Science Fiction Novel

Star Wars: The Cestus Deception

A Clone Wars Novel

Author: Steven Barnes

Published By: The Ballentine Publishing Company

Reviewed by Melissa Minners


            Obi-Wan Kenobi has a bad feeling about this mission.  Jedi Knights Obi-Wan Kenobi and Kit Fisto have been sent to Ord Cestus, a planet on which the inhabitants’ chief form of profit resides in mining and droid manufacture.  Recently, the Republic has discovered that Cestus Cybernetics has made a deal to mass produce droids for the Separatists.  The Republic is worried about this sale of JK droids in particular because the technology used in their creation makes them force sensitive.  The letters JK stand for Jedi Killer, which makes the Jedi Order a tad nervous as well.  If these droids were mass-produced, the Separatists could use them as a new droid army to thwart that of the Republic. 

            Thus, Obi-Wan is sent with a master barrister to negotiate with the leaders of Ord Cestus and Cestus Cybernetics in an effort to negate the sale.  Meanwhile, Kit Fisto and members of an elite unit of Clone Warriors are sent to another area of the planet to build up an army of dissenters who have grown tired of their oppression at the hands of Cestus Cybernetics.  If Obi-Wan should fail, it will be up to Kit Fisto and the Clone Warriors to shut down Cestus Cybernetics until an agreement can be made.  The Jedi are uncomfortable with such subterfuge, but understand that the JK droids can never be mass-produced or it will spell out doom for the Republic.

            Things begin to go terribly wrong when negotiations break down between Obi-Wan and the leaders of Cestus.  They get worse when an agent of the Separatist Army, one with a serious grudge against Obi-Wan Kenobi, arrives to ensure the agreement made with Count Dooku remains intact.  They become disastrous as one member of the elite Clone Unit begins to exhibit strange characteristics, such as a desire to be unique and other feelings Clone Warriors were designed to ignore.  Will the Jedi mission on Ord Cestus be successful, or end up in disaster with the Republic declaring war on the planet?

            I was excited to read Star Wars: The Cestus Deception.  After seeing Kit Fisto in Attack of the Clones, I couldn’t wait to see him in action again.  Unfortunately, his character was short-lived movie-wise.  He faced and was defeated by the Emperor so quickly that, if you blinked, you would have missed it.  Thus, disappointed in the way Lucas handled the character, I was interested in seeing him take a more prominent role in Steven Barnes’ novel.  I wasn’t disappointed.  Steven Barnes’ handling of character development is flawless.  He introduces his characters, offers glimpses into their pasts and draws you in, making the future of his characters important to his readers.

            What I found interesting about this novel and other Clone Wars novels is the way that the different Jedi styles are discussed.  Until the prequel movies, there was very little discussion about the lightsaber fighting styles.  However, in the new Clone Wars novels, the fact that different fighting styles did exist becomes readily apparent.  As an author, Steven Barnes is very descriptive and thus paints a very good picture as to the differences between Obi-Wan’s defense-driven style (Form III) and Kit Fisto’s style (Form I) which concentrates on the ancient sword fighting maneuvers, a style that requires raw emotion from the practitioner and thus puts the user at risk.  Reading about the different styles and how they applied on this mission was very intriguing and I hope to read more about these in the future.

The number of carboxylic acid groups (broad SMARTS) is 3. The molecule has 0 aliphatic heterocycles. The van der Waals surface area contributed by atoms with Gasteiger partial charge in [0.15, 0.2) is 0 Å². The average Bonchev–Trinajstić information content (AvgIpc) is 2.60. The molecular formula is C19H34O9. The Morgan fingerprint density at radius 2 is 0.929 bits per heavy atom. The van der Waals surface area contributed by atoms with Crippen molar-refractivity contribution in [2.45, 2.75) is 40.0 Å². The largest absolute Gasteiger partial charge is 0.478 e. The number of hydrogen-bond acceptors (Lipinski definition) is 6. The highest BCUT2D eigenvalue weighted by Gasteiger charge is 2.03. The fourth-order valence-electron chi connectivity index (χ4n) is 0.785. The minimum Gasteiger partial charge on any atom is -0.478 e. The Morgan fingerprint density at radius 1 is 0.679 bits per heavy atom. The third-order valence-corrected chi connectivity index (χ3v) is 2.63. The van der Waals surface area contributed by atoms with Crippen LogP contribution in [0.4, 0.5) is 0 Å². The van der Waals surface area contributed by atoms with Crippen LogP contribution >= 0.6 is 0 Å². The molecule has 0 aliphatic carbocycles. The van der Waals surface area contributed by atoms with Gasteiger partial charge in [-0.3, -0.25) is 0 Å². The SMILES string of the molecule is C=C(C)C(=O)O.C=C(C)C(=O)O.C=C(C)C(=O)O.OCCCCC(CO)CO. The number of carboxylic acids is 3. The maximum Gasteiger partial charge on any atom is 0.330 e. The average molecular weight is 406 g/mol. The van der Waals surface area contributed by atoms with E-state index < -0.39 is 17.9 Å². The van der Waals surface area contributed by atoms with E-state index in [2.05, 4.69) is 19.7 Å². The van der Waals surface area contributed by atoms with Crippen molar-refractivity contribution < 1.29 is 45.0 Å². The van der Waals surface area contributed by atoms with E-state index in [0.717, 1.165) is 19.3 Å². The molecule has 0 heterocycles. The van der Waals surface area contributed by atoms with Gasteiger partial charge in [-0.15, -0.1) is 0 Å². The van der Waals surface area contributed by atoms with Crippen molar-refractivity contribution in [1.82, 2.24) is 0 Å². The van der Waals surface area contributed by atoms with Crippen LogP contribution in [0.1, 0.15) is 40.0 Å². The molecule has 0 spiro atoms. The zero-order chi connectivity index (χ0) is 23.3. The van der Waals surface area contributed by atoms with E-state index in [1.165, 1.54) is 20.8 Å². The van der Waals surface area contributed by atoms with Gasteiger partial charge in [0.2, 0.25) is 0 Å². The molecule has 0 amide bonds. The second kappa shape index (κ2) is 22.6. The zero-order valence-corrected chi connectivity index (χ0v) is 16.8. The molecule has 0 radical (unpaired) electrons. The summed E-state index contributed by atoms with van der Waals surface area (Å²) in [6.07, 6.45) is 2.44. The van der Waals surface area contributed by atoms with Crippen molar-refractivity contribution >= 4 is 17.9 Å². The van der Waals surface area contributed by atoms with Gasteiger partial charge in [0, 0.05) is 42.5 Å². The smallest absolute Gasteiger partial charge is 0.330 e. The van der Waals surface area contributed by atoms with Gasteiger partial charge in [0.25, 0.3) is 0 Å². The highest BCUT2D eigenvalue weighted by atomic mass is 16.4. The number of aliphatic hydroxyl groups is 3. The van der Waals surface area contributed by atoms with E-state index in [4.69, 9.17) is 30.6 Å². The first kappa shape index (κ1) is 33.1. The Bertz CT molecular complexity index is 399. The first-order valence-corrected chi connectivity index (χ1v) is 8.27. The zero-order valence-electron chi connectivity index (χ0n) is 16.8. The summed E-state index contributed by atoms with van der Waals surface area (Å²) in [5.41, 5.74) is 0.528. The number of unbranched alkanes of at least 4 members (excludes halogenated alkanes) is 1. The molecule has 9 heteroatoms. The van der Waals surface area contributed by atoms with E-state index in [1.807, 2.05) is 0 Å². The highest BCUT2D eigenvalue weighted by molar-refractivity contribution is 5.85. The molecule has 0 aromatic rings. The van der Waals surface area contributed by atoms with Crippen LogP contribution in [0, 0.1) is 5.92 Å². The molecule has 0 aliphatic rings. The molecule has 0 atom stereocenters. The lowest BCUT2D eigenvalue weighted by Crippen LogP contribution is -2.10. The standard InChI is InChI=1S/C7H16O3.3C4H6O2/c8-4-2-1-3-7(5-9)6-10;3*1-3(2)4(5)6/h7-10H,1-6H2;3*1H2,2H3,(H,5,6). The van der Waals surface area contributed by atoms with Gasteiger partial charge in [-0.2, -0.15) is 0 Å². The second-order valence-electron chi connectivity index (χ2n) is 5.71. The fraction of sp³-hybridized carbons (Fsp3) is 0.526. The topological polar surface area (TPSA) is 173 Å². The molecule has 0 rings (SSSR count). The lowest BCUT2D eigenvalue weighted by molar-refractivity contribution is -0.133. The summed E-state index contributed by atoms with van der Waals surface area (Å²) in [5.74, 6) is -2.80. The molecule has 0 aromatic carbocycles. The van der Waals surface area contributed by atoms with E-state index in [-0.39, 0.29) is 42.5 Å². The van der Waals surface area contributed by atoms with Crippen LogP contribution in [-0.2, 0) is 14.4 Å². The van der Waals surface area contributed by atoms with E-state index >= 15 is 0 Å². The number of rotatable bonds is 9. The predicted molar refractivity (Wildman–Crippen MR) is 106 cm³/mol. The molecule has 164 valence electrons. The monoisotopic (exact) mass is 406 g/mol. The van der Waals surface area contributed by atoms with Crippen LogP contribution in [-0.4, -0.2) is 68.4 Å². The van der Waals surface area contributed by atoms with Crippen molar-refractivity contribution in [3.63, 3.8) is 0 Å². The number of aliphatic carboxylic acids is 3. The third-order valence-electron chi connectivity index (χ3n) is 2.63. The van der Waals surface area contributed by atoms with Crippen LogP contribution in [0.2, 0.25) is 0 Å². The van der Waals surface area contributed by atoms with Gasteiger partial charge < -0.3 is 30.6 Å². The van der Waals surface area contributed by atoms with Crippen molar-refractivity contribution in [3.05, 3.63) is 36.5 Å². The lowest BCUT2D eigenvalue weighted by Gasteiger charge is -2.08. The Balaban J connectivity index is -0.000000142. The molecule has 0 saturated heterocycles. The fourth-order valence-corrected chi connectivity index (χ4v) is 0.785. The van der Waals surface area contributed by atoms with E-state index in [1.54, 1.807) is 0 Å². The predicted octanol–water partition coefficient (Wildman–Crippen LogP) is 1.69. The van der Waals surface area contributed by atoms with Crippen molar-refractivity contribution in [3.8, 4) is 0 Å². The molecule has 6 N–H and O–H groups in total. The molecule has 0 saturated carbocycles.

I also found the rogue Clone Warrior side-story to be incredibly intriguing.  In the past, I read a Star Wars novel which told of a former Clone Warrior going rogue and beginning a family which eventually turned into a colony of farmers.  With the powers that be seeking to tie the old novels in with the rest of the timeline, I wonder if this particular story was meant to explain the farmer colony introduced in latter tales.  I actually found Nate’s storyline to be the most fascinating part of The Cestus Deception.  His self-discovery and eventual uniqueness makes the clones seem more than just military fighting machines.

            There was one part of the novel that I did find a bit on the tedious side.  The X-Ting underground grew to be annoying after a while.  Even with the appearance of Asajj Ventress to spice things up, I grew weary reading about the gender-changing Trillot and his evil underlings.  I will say, however, that I did enjoy it when Trillot finally received his/her due for all of the creature’s wicked dealings.

            All-in-all, a good read with a surprising twist that throws the Jedi mission on its ear.  Plus, if you buy the paperback version, you’ll receive a bonus story called The Hive, a tale previously available only in e-book format.  That’s two enjoyable stories for the price of one, a terrific value for the $6.99 U.S. price tag.  Steven Barnes is an excellent addition to the wealth of authors who have helped to create and mold the Star Wars Expanded Universe.  I hope to see more Star Wars novels from him in the future.


For more about Star Wars, check out:

Star Wars: Book One

Star Wars: Book Two

Star Wars: The New Jedi Order: Enemy Lines

Star Wars: The New Jedi Order: Destiny's Way

Star Wars: The New Jedi Order: Force Heretic

Star Wars: The New Jedi Order: The Final Prophecy

Star Wars: The New Jedi Order: The Unifying Force

Star Wars: Dark Nest

Star Wars: Dark Nest II: The Unseen Queen

Star Wars: Dark Nest III: The Swarm War

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